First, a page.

Violence in France's tough housing projects takes turn toward planned attacks on police
By Jamey Keaten
10:29 a.m. October 22, 2006
EPINAY-SUR-SEINE, France On a routine call, three unwitting police officers fell into a trap. A car darted out to block their path, and dozens of hooded youths surged out of the darkness to attack them with stones, bats and tear gas before fleeing. One officer was hospitalized, and no arrests made.
The recent ambush was emblematic of what some officers say has become a near-perpetual and increasingly violent conflict between police and gangs in tough, largely immigrant French neighborhoods that were the scene of a three-week paroxysm of rioting last year.
One small police union claims officers are facing a permanent intifada. Police injuries have risen in the year since the wave of violence.
More broadly, worsening violence in France testifies to Europe's growing struggle to integrate its ethnic minorities. Some mainstream European politicians adopting positions previously confined largely to far-right fringes are suggesting that the minorities themselves are not doing enough to adapt to European mores.
In Britain, former Foreign Minister Jack Straw, now leader of the House of Commons, this month touched off a wide debate about the rights and obligations of Muslims by saying that he asks devout Muslim women to remove their veils when visiting his office. Prime Minister Tony Blair said Islam needs to modernize.
In France, a high school teacher received death threats, forcing him into hiding, after he wrote a newspaper editorial in September saying Muslim fundamentalists are trying to muzzle Europe's democratic liberties.
Ethnic integration and violence against police are both becoming issues in the campaign for the French presidency. Interior Minister Nicolas Sarkozy, the leading contender on the right, said this month that those who do not love France do not have to stay, echoing a longtime slogan of the extreme-right National Front: France, love it or leave it.
Michel Thooris, head of the small Action Police union, claims that the new violence is taking on an Islamic fundamentalist tinge.
Many youths, many arsonists, many vandals behind the violence do it to cries of 'Allah Akbar' (God is Great) when our police cars are stoned, he said in an interview.
Larger, more mainstream police unions sharply disagree that the suburban unrest has any religious basis. However, they do say that some youth gangs no longer seem content to throw stones or torch cars and instead appear determined to hurt police officers or worse.
First, it was a rock here or there. Then it was rocks by the dozen. Now, they're leading operations of an almost military sort to trap us, said Loic Lecouplier, a police union official in the Seine-Saint-Denis region north of Paris. These are acts of war.
National police reported 2,458 cases of violence against officers in the first six months of the year, on pace to top the 4,246 cases recorded for all of 2005 and the 3,842 in 2004. Firefighters and rescue workers have also been targeted and some now receive police escorts in such areas.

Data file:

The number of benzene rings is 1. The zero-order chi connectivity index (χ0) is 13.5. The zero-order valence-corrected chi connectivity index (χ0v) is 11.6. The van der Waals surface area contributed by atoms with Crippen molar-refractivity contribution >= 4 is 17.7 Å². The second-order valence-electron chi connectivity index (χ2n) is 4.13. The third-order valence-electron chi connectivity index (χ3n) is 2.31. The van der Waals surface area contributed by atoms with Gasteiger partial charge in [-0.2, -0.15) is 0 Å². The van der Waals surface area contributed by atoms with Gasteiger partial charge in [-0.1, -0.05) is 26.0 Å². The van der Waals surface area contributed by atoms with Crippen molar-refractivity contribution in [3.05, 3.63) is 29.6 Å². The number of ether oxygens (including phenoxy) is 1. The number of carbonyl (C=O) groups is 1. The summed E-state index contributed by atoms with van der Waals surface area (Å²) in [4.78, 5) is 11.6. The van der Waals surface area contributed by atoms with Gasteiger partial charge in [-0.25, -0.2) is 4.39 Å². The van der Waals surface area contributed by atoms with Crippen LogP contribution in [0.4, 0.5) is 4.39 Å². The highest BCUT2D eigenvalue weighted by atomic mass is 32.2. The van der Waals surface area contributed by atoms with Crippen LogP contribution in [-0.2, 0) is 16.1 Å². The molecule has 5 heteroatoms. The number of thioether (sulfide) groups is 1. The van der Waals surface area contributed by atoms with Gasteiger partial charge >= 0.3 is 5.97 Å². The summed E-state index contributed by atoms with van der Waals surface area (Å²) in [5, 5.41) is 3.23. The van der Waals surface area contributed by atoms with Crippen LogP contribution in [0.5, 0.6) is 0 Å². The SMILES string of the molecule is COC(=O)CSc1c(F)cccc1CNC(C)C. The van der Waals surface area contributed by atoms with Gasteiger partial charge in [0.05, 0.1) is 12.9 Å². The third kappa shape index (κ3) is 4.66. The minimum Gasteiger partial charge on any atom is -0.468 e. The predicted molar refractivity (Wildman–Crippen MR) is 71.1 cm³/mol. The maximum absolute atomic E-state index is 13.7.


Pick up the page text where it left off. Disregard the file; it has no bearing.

Sadio Sylla, an unemployed mother of three, watched the Oct. 13 ambush of the police patrol in Epinay-sur-Seine from her second-floor window. She, other witnesses and police union officials said up to 50 masked youths surged out from behind trees.
One of the three officers needed 30 stitches to his face after being struck by a rock.
The attack was one of at least four gang beatings of police in Parisian suburbs since Sept. 19. Early Friday, a dozen hooded people hurled stones, iron bars and bottles filled with gasoline at two police vehicles in Aulnay-sous-Bois, a flashpoint of last year's riots, said Guillaume Godet, a city hall spokesman. One officer required three stitches to his head.
Minority youths have long complained that police are more heavy-handed in their dealings with them than with whites, demanding their papers and frisking them for no apparent reason.
Such perceived ill-treatment fuels feelings of injustice, as do the difficulties that many youths from immigrant families have finding work.
Distrust and tension thrive. Rumors have flown around some housing projects that police are hoping to use the Muslim holy month of Ramadan, which ends this week, to round up known troublemakers, on the basis that fasting all day will have made the youths weaker and easier to catch.
Police say that suggestion is ludicrous. However, they are on guard ahead of the first anniversary this week of last year's riots. That violence began after two youths who thought police were chasing them hid in a power substation and were electrocuted to death.
On Sunday, police moved into a neighborhood in the southern Paris suburb of Grigny after some 30 youths burned an empty bus, local officials said.
No one was injured and one person was detained in the burning, which was notable because it took place during the day. It is not uncommon for restless youths to burn vehicles in towns around France, but most such incidents occur at night.
Police unions suspect that the recent attacks may be an attempt to spark new riots.
We are getting the impression these youths want a 'remake' of what happened last year, said Fred Lagache, national secretary of the Alliance police union. The youths are trying to cause a police error to justify chaos.